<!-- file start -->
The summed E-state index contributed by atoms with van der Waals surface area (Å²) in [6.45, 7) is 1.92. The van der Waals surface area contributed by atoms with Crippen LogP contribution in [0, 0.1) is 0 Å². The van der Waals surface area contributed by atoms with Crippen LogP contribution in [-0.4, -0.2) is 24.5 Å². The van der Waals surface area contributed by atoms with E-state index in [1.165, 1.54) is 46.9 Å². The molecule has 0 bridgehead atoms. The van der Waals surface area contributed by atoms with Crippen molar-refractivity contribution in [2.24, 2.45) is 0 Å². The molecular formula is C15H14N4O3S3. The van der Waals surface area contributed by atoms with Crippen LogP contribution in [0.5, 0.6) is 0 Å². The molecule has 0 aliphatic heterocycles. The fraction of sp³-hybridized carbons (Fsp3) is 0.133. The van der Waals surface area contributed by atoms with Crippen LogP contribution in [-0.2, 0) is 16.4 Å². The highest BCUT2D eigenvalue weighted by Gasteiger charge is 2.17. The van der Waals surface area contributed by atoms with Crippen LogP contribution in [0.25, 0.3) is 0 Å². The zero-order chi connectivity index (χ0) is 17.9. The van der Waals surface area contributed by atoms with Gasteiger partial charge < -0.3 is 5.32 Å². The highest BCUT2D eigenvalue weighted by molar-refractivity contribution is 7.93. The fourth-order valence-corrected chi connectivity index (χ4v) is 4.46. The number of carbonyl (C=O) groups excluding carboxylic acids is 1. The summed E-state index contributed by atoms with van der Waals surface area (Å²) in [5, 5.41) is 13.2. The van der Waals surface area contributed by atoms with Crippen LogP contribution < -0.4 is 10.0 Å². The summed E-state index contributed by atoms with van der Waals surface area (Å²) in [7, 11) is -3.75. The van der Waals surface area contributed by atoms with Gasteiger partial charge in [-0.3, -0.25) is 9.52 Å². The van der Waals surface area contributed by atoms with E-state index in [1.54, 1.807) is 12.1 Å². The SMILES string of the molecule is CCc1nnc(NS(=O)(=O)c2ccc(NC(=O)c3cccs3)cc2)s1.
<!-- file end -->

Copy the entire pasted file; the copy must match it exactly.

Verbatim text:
The summed E-state index contributed by atoms with van der Waals surface area (Å²) in [6.45, 7) is 1.92. The van der Waals surface area contributed by atoms with Crippen LogP contribution in [0, 0.1) is 0 Å². The van der Waals surface area contributed by atoms with Crippen LogP contribution in [-0.4, -0.2) is 24.5 Å². The van der Waals surface area contributed by atoms with E-state index in [1.165, 1.54) is 46.9 Å². The molecule has 0 bridgehead atoms. The van der Waals surface area contributed by atoms with Crippen molar-refractivity contribution in [2.24, 2.45) is 0 Å². The molecular formula is C15H14N4O3S3. The van der Waals surface area contributed by atoms with Crippen LogP contribution in [0.5, 0.6) is 0 Å². The molecule has 0 aliphatic heterocycles. The fraction of sp³-hybridized carbons (Fsp3) is 0.133. The van der Waals surface area contributed by atoms with Crippen LogP contribution in [-0.2, 0) is 16.4 Å². The highest BCUT2D eigenvalue weighted by Gasteiger charge is 2.17. The van der Waals surface area contributed by atoms with Crippen LogP contribution in [0.25, 0.3) is 0 Å². The zero-order chi connectivity index (χ0) is 17.9. The van der Waals surface area contributed by atoms with Gasteiger partial charge < -0.3 is 5.32 Å². The highest BCUT2D eigenvalue weighted by molar-refractivity contribution is 7.93. The fourth-order valence-corrected chi connectivity index (χ4v) is 4.46. The number of carbonyl (C=O) groups excluding carboxylic acids is 1. The summed E-state index contributed by atoms with van der Waals surface area (Å²) in [5, 5.41) is 13.2. The van der Waals surface area contributed by atoms with Crippen LogP contribution < -0.4 is 10.0 Å². The summed E-state index contributed by atoms with van der Waals surface area (Å²) in [7, 11) is -3.75. The van der Waals surface area contributed by atoms with Gasteiger partial charge in [-0.3, -0.25) is 9.52 Å². The van der Waals surface area contributed by atoms with E-state index in [1.54, 1.807) is 12.1 Å². The SMILES string of the molecule is CCc1nnc(NS(=O)(=O)c2ccc(NC(=O)c3cccs3)cc2)s1.